Feb 1, 2018
Macro Takeaways on the Budget
A Rural Focused Yet Minimally-Populist Budget
We would rate this budget as generally along expected lines. The emphasis was expected to be on agriculture and rural and that, in fact, turned out to be the core focus of the budget.
One of the fears market participants had going into the budget was a populist budget laden with sops and freebies. The Government resisted the temptation to go down this route and should be lauded for that. Instead, the Government chose programs targeted at enabling farmer productivity, raising agriculture product prices and increasing farmer income.
Secondly, the government announced a slew of measures intended at delivering growth, improving rural quality of life via initiatives structured around electricity, education, health care, sanitation and infrastructure development
LTCG Tax Was Generally Expected, but Still a Negative on the Margin
The government chose to rationalize tax structures across asset classes. Equities enjoyed a tax advantage relative to fixed income and other asset classes. India now joins other world markets in instituting a 10% long term tax on equities, notably, the existing capital gains will be grandfathered and the newly instituted long term tax will be applied only on a going-forward basis starting 01-Feb-18. So, it is an advantage that was available to equity investors that is no longer in place.
Government Chose Fiscal Discipline, but the Math Still Looks Murky…and Bonds Call the Bluff
The Government should be commended on sticking to fiscal discipline and keeping the fiscal deficit at 3.3% in an election year. However, the math is based on some aggressive assumptions around GST tax collections. Hence, we saw the 10-year calling the bluff and as of this writing is at 7.58%.
Reduction in Corporate Tax Rates Extended to MSMEs with Rs. 250 Cr Turnover Is a Positive
Corporate tax for companies with turnover, now up to Rs. 250 Cr. (vs. Rs. 50 Cr. earlier) cut to 25%. This should enable greater investment and jobs creation and is a net positive from our investment perspective.
At a macro level, there is a dampening of sentiment from the introduction of a long-term tax; however, this is likely to be transitory and we don’t think it will dissuade investors from participating in the markets.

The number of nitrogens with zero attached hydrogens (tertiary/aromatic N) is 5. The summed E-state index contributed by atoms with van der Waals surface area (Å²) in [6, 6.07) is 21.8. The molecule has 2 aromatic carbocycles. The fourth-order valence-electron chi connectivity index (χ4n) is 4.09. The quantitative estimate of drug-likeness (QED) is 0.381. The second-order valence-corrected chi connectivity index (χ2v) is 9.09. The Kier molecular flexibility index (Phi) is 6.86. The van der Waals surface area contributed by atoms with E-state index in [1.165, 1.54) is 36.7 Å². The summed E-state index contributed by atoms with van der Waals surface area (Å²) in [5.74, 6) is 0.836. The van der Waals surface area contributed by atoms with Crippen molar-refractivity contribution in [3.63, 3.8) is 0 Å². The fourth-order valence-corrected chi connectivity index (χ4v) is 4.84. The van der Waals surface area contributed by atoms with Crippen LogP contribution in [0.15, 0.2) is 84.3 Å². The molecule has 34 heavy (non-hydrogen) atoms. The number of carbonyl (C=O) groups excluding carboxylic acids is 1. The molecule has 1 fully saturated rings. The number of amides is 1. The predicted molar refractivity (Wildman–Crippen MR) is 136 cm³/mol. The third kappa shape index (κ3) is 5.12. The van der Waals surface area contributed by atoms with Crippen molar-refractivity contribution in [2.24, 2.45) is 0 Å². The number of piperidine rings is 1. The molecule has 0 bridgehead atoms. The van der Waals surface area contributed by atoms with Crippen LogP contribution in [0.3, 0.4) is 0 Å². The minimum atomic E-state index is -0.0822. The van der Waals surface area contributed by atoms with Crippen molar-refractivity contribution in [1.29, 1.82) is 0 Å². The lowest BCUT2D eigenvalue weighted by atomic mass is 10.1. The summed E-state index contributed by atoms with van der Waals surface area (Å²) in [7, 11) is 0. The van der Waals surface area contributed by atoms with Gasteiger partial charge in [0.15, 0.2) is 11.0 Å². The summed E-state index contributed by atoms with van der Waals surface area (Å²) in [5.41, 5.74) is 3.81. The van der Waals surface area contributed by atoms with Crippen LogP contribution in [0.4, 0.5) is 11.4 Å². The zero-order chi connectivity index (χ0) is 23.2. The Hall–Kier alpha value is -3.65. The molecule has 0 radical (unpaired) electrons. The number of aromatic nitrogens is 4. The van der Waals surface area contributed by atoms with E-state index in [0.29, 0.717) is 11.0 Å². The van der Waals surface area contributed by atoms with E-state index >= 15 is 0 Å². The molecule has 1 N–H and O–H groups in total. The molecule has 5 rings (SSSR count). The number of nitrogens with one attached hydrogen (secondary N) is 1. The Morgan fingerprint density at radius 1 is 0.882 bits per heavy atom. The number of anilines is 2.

The news on reduction of corporate tax rates for MSMEs is a net positive for the markets. That will spur a rise in profitability and increasing investment and savings that will find its way back into the economy.
From a sectoral perspective, Private sector banks benefit from the incrementally more stringent capital requirements which will put pressure on PSU banks.
Sectors to Benefit
With the rise in allocation to infrastructure, infrastructure buildout industries, steel, cement, agriculture and fertilizer, as well as housing finance companies, affordable real estate and auto ancillaries look positioned to benefit.
Agriculture received prominence in the budget with the focus remaining on improving exports and doubling of farm income by 2022. Housing and Infrastructure continue to be the key focus area for the Finance Ministry with the Bharatmala gaining traction and the government targeting 9,000 Km of national highway by FY19 and smart cities development remaining strong.
In the Financials space, SEBI’s mandate for larger corporates to meet 25% of their finance needs from bond market should bridge demand-supply gap in financing and encourage corporate bond market expansion.
The National Health Policy and the Ayushman Bharat scheme allocating Rs. 5 lakh per year per family for 10 Cr. families for hospitalization and health care is a positive for the sector.
The Finance Minister re-iterated that the nation was on track for GDP growth of over 8% in the future.
Probably the most important news of the event is that the 10-year has hit a 22-month high at 7.58%. While some of the move could be explained by the slightly higher fiscal deficit target, we doubt it. More likely, the bond market is reflecting some unease around the revenue and spending targets and the proposal of increasing the minimum support price (MSP) of all crops to at least 1.5x that of the production cost likely stoking inflation.
With yields rising, our recommendation for conservative investors remains short term bonds. With an improving economy, corporate credit funds are also appropriate for moderate risk investors. We would however, note that we are currently in a stage of the economic recovery where rising rates and rising inflation, accompanied by rising equity prices, is generally a weak environment for bonds. In an environment such as this, a conservative view on bonds is the appropriate positioning. As we move forward, increasing duration exposure will make sense; however, that’s not where we are today and we would want confirmation on an approaching peak in rates prior to changing our view.